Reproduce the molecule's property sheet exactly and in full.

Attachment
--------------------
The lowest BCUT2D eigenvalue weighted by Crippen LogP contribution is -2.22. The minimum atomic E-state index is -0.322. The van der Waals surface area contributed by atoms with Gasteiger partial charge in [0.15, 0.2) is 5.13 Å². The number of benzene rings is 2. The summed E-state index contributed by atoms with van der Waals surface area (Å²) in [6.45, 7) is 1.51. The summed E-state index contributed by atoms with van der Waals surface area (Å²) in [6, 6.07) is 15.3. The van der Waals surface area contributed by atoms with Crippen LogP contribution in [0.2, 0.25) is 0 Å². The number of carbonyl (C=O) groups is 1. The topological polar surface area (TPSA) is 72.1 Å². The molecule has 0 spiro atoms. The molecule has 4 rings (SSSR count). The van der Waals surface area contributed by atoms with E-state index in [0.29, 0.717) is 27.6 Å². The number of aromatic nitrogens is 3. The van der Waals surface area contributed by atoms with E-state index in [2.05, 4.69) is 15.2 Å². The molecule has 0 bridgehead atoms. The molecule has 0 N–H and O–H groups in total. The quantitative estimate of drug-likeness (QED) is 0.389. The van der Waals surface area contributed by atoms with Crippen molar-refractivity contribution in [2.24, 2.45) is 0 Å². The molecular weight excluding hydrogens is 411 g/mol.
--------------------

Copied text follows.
The lowest BCUT2D eigenvalue weighted by Crippen LogP contribution is -2.22. The minimum atomic E-state index is -0.322. The van der Waals surface area contributed by atoms with Gasteiger partial charge in [0.15, 0.2) is 5.13 Å². The number of benzene rings is 2. The summed E-state index contributed by atoms with van der Waals surface area (Å²) in [6.45, 7) is 1.51. The summed E-state index contributed by atoms with van der Waals surface area (Å²) in [6, 6.07) is 15.3. The van der Waals surface area contributed by atoms with Crippen LogP contribution in [0.2, 0.25) is 0 Å². The number of carbonyl (C=O) groups is 1. The topological polar surface area (TPSA) is 72.1 Å². The molecule has 0 spiro atoms. The molecule has 4 rings (SSSR count). The van der Waals surface area contributed by atoms with E-state index in [0.29, 0.717) is 27.6 Å². The number of aromatic nitrogens is 3. The van der Waals surface area contributed by atoms with E-state index in [2.05, 4.69) is 15.2 Å². The molecule has 0 bridgehead atoms. The molecule has 0 N–H and O–H groups in total. The quantitative estimate of drug-likeness (QED) is 0.389. The van der Waals surface area contributed by atoms with Crippen molar-refractivity contribution in [2.24, 2.45) is 0 Å². The molecular weight excluding hydrogens is 411 g/mol.